Wednesday, May 8, 2013

Analysis of "Geckos in Obscure Light" by William Logan

Original poem reprinted online here: "Geckos in Obscure Light" by William Logan
Originally read: February 6, 2013
More information about the Poet: William Logan

"Their."   Over the past couple of poems, I've been harping a lot on ambiguous pronouns.  That, if not done that well, will lead to overall confusion of subject -- for example, if there are multiple subjects should all descriptors be applicable to all of them; however, if done right, then the ambiguous pronouns set up correctly then the descriptors will be applicable to all the subjects seamlessly.  Yes, it's a fine line -- a fine, subjective, hypothetical line.

"Their" in line three of the poem refers to the Geckos mentioned in the first stanza with their "shadow organs" however, this couplet still confuses me, "backs a tarnished armor studded / by the rosettes of some obscure disease."  On one hand, I understand the armor part as a foreshadow to war; however, I'm not too sure about the "obscure disease" part.  The "obscure disease," in the context of the poem, serve as an ornamental device of the "armor."  I could see the shift in color, but the description is a little bit off.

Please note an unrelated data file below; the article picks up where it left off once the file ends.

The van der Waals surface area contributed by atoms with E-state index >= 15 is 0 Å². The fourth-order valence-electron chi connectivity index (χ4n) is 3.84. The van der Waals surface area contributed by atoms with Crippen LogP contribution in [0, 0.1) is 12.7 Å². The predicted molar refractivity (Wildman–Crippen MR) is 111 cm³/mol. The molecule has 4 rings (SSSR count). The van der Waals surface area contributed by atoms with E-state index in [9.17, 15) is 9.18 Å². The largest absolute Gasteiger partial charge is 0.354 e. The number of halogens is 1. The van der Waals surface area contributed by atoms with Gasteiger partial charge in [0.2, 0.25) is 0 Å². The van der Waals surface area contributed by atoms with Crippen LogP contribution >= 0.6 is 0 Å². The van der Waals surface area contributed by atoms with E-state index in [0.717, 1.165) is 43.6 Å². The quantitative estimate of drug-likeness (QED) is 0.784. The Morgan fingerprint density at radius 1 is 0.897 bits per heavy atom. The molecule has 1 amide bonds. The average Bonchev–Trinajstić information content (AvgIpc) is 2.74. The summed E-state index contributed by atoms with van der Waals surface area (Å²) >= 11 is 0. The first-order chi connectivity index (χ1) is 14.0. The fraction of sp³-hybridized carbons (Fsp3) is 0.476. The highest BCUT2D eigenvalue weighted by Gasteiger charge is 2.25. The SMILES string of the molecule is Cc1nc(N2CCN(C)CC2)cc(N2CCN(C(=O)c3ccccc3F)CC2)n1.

However, the description of the "victims" furthers the metaphor of war,  "The cannon fodder."  This line, "Welsh soldiery thrown each night / against the muzzle flare?" concretes the conflict (Welsh vs ???) and also redefines light into a symbol -- a flare.

Moths are compared to as F-16 -- the description is a bit hyperbolic, but it's important to note that the victims have high tech weaponry and are still getting destroyed.  In some ways, this isn't a war poem; rather, this poem shows a different perspective of war through allegory.  How?

The geckos, the ones who profit and get full from the moths (representation of actual physical fighting) are represented as "great officers and kings" who "took into their mouths, more or less,  / at leisure with a gratifying snap"  There's a shift of tone to a snarky one, and I feel that it fits because the allegory is a bit out there so some commentary is needed to justify the allegory.

The tone continues to the end, "Silently, of course, through the pane of glass, / where death comes on a smaller scale."  This may be overly didactic,  There's the strong image of the geckos as kings followed by commentary of  what the whole scene means.  I can see how the power of the last line is used to emphasize a statement; however, what does the statement add?  So war is bad, it's been said.

The use of images as an allegory, I can't say I've seen it that often.

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